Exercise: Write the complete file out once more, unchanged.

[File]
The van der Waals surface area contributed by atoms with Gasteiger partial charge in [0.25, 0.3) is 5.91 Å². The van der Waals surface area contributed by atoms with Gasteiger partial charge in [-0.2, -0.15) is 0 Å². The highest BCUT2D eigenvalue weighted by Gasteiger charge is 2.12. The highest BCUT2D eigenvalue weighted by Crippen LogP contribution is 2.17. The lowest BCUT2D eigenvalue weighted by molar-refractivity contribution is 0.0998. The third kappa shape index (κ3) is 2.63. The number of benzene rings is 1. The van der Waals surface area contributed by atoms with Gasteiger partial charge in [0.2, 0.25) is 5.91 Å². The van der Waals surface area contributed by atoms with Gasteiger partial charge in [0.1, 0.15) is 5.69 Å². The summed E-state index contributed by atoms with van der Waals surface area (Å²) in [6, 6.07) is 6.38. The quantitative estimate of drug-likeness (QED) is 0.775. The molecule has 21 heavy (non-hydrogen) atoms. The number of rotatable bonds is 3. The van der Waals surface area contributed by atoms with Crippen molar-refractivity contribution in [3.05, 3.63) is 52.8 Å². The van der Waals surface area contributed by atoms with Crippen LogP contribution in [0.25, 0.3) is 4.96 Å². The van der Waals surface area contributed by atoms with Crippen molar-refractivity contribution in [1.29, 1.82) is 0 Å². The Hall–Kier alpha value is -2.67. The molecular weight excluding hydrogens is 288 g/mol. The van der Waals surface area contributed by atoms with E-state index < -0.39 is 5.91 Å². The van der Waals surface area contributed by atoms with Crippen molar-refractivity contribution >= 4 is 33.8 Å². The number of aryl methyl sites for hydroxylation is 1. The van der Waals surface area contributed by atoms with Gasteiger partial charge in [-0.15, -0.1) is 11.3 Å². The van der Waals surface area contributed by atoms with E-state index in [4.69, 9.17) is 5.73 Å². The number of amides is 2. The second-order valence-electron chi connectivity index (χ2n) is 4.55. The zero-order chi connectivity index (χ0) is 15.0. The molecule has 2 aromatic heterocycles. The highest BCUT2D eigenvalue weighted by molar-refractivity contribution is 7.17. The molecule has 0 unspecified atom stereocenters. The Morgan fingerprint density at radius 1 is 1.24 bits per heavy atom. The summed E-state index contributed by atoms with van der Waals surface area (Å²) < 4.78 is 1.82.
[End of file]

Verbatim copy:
The van der Waals surface area contributed by atoms with Gasteiger partial charge in [0.25, 0.3) is 5.91 Å². The van der Waals surface area contributed by atoms with Gasteiger partial charge in [-0.2, -0.15) is 0 Å². The highest BCUT2D eigenvalue weighted by Gasteiger charge is 2.12. The highest BCUT2D eigenvalue weighted by Crippen LogP contribution is 2.17. The lowest BCUT2D eigenvalue weighted by molar-refractivity contribution is 0.0998. The third kappa shape index (κ3) is 2.63. The number of benzene rings is 1. The van der Waals surface area contributed by atoms with Gasteiger partial charge in [0.2, 0.25) is 5.91 Å². The van der Waals surface area contributed by atoms with Gasteiger partial charge in [0.1, 0.15) is 5.69 Å². The summed E-state index contributed by atoms with van der Waals surface area (Å²) in [6, 6.07) is 6.38. The quantitative estimate of drug-likeness (QED) is 0.775. The molecule has 21 heavy (non-hydrogen) atoms. The number of rotatable bonds is 3. The van der Waals surface area contributed by atoms with Crippen molar-refractivity contribution in [3.05, 3.63) is 52.8 Å². The van der Waals surface area contributed by atoms with Crippen LogP contribution in [0.25, 0.3) is 4.96 Å². The van der Waals surface area contributed by atoms with Crippen molar-refractivity contribution in [1.29, 1.82) is 0 Å². The Hall–Kier alpha value is -2.67. The molecular weight excluding hydrogens is 288 g/mol. The van der Waals surface area contributed by atoms with E-state index < -0.39 is 5.91 Å². The van der Waals surface area contributed by atoms with Crippen molar-refractivity contribution >= 4 is 33.8 Å². The number of aryl methyl sites for hydroxylation is 1. The van der Waals surface area contributed by atoms with Gasteiger partial charge in [-0.15, -0.1) is 11.3 Å². The van der Waals surface area contributed by atoms with E-state index in [4.69, 9.17) is 5.73 Å². The number of amides is 2. The second-order valence-electron chi connectivity index (χ2n) is 4.55. The zero-order chi connectivity index (χ0) is 15.0. The molecule has 2 aromatic heterocycles. The highest BCUT2D eigenvalue weighted by molar-refractivity contribution is 7.17. The molecule has 0 unspecified atom stereocenters. The Morgan fingerprint density at radius 1 is 1.24 bits per heavy atom. The summed E-state index contributed by atoms with van der Waals surface area (Å²) < 4.78 is 1.82.